Fifty years ago today, Title IX was signed into law by President Richard Nixon. Title IX contains only 37 words“No person in the United States shall, on the basis of sex, be excluded from participation in, be denied the benefits of, or be subjected to discrimination under any education program or activity receiving Federal financial assistance” — but those 37 words have had a major impact on the sports world.

The opportunities for women to compete in sports before Title IX were extremely limited. The NCAA offered no scholarships for women and hosted no championships in women’s sports. In 1972, only 30,000 women competed in college sports, compared to 170,000 men.

Representative Patsy T. Mink (D, HI) was determined to change that. Mink, the first woman of color elected to the U.S. House of Representatives, was the primary sponsor of Title IX, which she wrote in response to adversity she faced during her own education. Other politicians and activists who championed Title IX included Rep. Edith Green (D, OR), who oversaw hearings on the legislation, Dr. Bernice Sandler, who documented and spoke out against gender-based discrimination, and tennis legend Billie Jean King, who testified before Congress on behalf of Title IX in 1972.

“We had no idea how bad the situation really was — we didn’t even use the word sex discrimination back then — and we certainly had no sense of the revolution we were about to start.”— Dr. Bernice Sandler, known as the “Godmother of Title IX” for her work drafting the legislation and fighting for women’s rights in education.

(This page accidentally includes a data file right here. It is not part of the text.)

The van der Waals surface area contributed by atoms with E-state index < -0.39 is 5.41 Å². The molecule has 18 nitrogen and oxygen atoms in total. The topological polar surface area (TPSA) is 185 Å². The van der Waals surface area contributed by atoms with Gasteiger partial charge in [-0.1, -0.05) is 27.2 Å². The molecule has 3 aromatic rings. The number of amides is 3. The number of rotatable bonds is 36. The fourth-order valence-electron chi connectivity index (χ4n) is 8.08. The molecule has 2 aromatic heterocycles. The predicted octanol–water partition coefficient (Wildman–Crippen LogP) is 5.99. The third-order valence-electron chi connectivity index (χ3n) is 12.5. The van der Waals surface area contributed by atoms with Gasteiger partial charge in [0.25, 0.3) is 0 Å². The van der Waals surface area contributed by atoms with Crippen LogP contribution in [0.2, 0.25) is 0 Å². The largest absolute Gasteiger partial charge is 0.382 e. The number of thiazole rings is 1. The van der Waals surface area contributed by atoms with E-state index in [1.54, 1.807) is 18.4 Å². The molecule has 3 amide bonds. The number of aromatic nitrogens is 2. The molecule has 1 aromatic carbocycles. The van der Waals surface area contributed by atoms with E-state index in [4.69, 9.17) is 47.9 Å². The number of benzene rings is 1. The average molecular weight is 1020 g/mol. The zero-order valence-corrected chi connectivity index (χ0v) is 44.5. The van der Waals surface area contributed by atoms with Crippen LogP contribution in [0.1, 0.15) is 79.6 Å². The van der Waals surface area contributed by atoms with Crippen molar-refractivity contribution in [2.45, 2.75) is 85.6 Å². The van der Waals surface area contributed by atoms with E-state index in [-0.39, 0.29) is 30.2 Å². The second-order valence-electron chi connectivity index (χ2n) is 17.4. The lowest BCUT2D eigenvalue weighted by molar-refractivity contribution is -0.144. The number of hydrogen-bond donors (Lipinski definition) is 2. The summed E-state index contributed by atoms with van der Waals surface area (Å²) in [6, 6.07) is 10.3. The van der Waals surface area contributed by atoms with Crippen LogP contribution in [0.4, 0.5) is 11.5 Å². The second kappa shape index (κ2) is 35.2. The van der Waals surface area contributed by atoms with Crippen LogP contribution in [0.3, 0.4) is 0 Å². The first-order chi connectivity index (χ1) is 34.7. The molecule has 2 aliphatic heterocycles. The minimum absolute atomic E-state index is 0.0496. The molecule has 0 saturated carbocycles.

While the word “sports” isn’t included in the wording for Title IX, women’s sports have benefited from Title IX in so many ways. High school and college programs must now provide equal treatment and opportunities in women’s and men’s sports, including training, money and equipment.

One inequality Title IX helped to change was the difference in scholarships for men’s and women’s sports. Basketball player Ann Meyers became the first woman to receive a four-year athletic scholarship at UCLA in 1974. She went on to break even more barriers in the sport; she posted the first quadruple-double  in NCAA Division I history in 1978, then became the first woman to sign an NBA contract in 1979.

The NCAA established Division I women’s national championships in January 1981 — the first championships in cross country, field hockey, volleyball, swimming, basketball, golf, gymnastics, tennis and softball were crowned that year. FIFA staged the first-ever women’s World Cup in 1991, over 60 years after the first men’s Cup. The USWNT won the inaugural trophy, competing with a squad composed of NCAA stars.

Today, 2.6 million girls participate in high school sports, compared to just 295,000 in 1972.

Women’s basketball accounts for 15.7% of name, image and likeness (NIL) deals, putting them in third place behind football and men’s basketball. Women’s sports take the next three spots, with volleyball, softball and swimming and diving athletes making serious cash.

Nearly half of female C-suite executives competed in college sports and 94% played sports growing up.

In 2018, 10,586 women’s teams competed at the NCAA level across Divisions I, II and III, an all-time high.

An all-time attendance record was set at the most recent women’s March Madness tournament when 216,890 people attended first- and second-round games.

Title IX was renamed the Patsy Takemoto Mink Equal Opportunity in Education Act in 2002, following the death of its coauthor.